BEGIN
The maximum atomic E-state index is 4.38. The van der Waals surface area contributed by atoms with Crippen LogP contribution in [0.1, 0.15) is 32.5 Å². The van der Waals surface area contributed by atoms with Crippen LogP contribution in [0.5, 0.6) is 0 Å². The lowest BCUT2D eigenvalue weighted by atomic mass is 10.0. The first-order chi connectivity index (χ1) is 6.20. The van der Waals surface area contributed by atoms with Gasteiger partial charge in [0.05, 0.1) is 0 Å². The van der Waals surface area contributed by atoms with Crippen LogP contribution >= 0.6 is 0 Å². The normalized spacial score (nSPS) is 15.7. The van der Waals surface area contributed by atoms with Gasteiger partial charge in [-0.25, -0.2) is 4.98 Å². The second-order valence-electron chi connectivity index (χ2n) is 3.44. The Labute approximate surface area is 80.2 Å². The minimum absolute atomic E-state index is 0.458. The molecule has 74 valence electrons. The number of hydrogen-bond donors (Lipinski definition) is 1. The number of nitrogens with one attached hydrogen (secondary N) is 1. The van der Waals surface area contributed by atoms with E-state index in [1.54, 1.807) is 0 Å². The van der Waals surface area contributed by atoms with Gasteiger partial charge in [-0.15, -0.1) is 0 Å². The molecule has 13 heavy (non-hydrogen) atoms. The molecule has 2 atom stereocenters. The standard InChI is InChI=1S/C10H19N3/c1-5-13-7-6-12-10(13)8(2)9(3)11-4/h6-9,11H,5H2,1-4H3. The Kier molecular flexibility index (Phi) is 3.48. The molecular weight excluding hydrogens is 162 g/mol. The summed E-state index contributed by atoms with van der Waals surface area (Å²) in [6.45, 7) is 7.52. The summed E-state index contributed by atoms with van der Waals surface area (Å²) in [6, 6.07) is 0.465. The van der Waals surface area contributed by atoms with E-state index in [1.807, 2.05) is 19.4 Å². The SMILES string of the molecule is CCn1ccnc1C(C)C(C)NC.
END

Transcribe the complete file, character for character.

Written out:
The maximum atomic E-state index is 4.38. The van der Waals surface area contributed by atoms with Crippen LogP contribution in [0.1, 0.15) is 32.5 Å². The van der Waals surface area contributed by atoms with Crippen LogP contribution in [0.5, 0.6) is 0 Å². The lowest BCUT2D eigenvalue weighted by atomic mass is 10.0. The first-order chi connectivity index (χ1) is 6.20. The van der Waals surface area contributed by atoms with Gasteiger partial charge in [0.05, 0.1) is 0 Å². The van der Waals surface area contributed by atoms with Crippen LogP contribution >= 0.6 is 0 Å². The normalized spacial score (nSPS) is 15.7. The van der Waals surface area contributed by atoms with Gasteiger partial charge in [-0.25, -0.2) is 4.98 Å². The second-order valence-electron chi connectivity index (χ2n) is 3.44. The Labute approximate surface area is 80.2 Å². The minimum absolute atomic E-state index is 0.458. The molecule has 74 valence electrons. The number of hydrogen-bond donors (Lipinski definition) is 1. The number of nitrogens with one attached hydrogen (secondary N) is 1. The van der Waals surface area contributed by atoms with E-state index in [1.54, 1.807) is 0 Å². The van der Waals surface area contributed by atoms with Gasteiger partial charge in [-0.15, -0.1) is 0 Å². The molecule has 13 heavy (non-hydrogen) atoms. The molecule has 2 atom stereocenters. The standard InChI is InChI=1S/C10H19N3/c1-5-13-7-6-12-10(13)8(2)9(3)11-4/h6-9,11H,5H2,1-4H3. The Kier molecular flexibility index (Phi) is 3.48. The molecular weight excluding hydrogens is 162 g/mol. The summed E-state index contributed by atoms with van der Waals surface area (Å²) in [6.45, 7) is 7.52. The summed E-state index contributed by atoms with van der Waals surface area (Å²) in [6, 6.07) is 0.465. The van der Waals surface area contributed by atoms with E-state index in [1.807, 2.05) is 19.4 Å². The SMILES string of the molecule is CCn1ccnc1C(C)C(C)NC.